Nope.  No problems here.
Frequent Rodriguez collaborator Danny Trejo makes a brief appearance as a tough guy vampire, which adds a whole new layer of depth to his acting oeuvre.  Fred Williamson also gets to play a bad-ass, which is about the only thing he has ever done in his life.  Tom Savini didn't get much dialogue, which speaks to how little Tarantino trusted him to act, but he kicked a lot of vampire ass, which is plenty good enough for me.  There are also some noteworthy bit parts in the film; Kelly Preston is a news reporter, John Saxon is an interviewed FBI agent, Michael Parks introduces his Texas Marshal character for the first time (he pops up again in Kill Bill and the Grindhouse double feature), and John Hawkes delivers the most vintage Tarantino dialogue in the whole film as a liquor store clerk.  And to think, I was impressed by the cast of Interview With the Vampire!

Since this is a vampire movie, it is important to take a quick look at the creatures.  This time around, they are normal-looking people who transform into hideous monsters.
Danny Trejo, before transforming
Post-transformation, the creatures sometimes resemble their human selves, but not always.  The are super-strong, but their bodies are mushy, so blunt force attacks are effective against them.  They are vulnerable to sunlight, crosses, holy water, and wooden stakes, although you can just opt to punch holes in them, too.  Pretty standard stuff, but you never know what the rules are going to be in a vampire movie.

I really enjoyed the special effects in From Dusk Till Dawn.  They don't really come up much in the first half of the film, but once people start vamping out, there is a ton of very cool makeup and practical effects in every scene.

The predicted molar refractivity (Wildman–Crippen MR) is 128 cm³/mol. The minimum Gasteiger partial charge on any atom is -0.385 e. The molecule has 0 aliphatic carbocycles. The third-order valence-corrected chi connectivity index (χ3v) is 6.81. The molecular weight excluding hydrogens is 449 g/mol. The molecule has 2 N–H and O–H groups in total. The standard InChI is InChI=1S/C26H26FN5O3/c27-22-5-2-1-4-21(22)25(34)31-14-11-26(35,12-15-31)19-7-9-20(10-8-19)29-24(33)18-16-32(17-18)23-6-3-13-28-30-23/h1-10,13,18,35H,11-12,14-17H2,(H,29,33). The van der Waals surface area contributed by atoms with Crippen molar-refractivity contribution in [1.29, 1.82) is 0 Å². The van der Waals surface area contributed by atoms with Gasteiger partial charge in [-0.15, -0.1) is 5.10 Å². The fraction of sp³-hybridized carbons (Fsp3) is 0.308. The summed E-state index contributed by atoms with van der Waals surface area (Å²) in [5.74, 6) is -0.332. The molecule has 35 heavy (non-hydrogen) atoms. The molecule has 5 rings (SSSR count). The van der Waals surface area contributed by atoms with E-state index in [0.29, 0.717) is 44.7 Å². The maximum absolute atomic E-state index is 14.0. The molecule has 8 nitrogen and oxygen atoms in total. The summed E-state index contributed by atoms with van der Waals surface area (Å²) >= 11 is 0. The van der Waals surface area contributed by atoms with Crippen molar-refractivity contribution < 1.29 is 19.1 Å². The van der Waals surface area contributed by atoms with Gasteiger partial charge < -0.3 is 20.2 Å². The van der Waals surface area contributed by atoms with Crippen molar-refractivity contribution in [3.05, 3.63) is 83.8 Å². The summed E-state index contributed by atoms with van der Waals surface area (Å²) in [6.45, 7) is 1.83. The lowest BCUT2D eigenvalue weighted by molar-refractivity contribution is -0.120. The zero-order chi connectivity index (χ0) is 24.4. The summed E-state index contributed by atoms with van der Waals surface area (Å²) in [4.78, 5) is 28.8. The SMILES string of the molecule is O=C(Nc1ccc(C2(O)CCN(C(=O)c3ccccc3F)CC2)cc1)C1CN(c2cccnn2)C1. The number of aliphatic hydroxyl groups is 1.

That also means that there is a good amount of gore in this movie.  Hearts get pulled out, heads get melted, and there is an absolute ton of blood.  Honestly, there isn't much more you can ask for in an action/horror vampire story.

Unfortunately, this isn't just an action/horror vampire story.  In fact, the first half has very little action or horror at all.  It's a crime yarn that makes a left turn and winds up in the unfamiliar territory of the supernatural action/horror sub-genre.  I'm not complaining, mind you; both halves are very entertaining.  However, the shift in tone, pacing, and style makes this feel like two separate films.  I knew that going into this viewing, but the effect was still jarring.  The first half feels like it could have been taken from leftover Reservoir Dogs and Pulp Fiction scraps (I mean that in a good way), except for the fact that the most likable character (Seth) is obviously a complete bastard, instead of the usual cool-guy-that-does-bad-things type Tarantino usually creates.  The second half doesn't play to Tarantino's strengths, as there is very little dialogue, and even less of it is clever.  The action scenes are staged well, though, and Robert Rodriguez is able to keep the film entertaining, even as is shifts its focus.
He kicks ass for the lord

I'm not saying that From Dusk Till Dawn is a bad movie, but it is far from the best work of either Rodriguez or Tarantino.   Objectively, this movie lacks solid pacing and focus.  The writing is uneven, and the acting takes a back seat to the effects in the second half.  It's fun, but a little empty.  Of course, this film was never meant to be a critical darling.  It feels less like a cool story that the filmmakers really wanted to tell and more like a couple of friends having a blast, making the type of movie that would have blown their minds as teenagers.  In that, they are successful.  This is silly, cheeky, gory, and absolutely ridiculous, which makes it very entertaining, warts and all.

1 comment:

  1. I've just downloaded iStripper, so I can watch the sexiest virtual strippers stripping on my taskbar.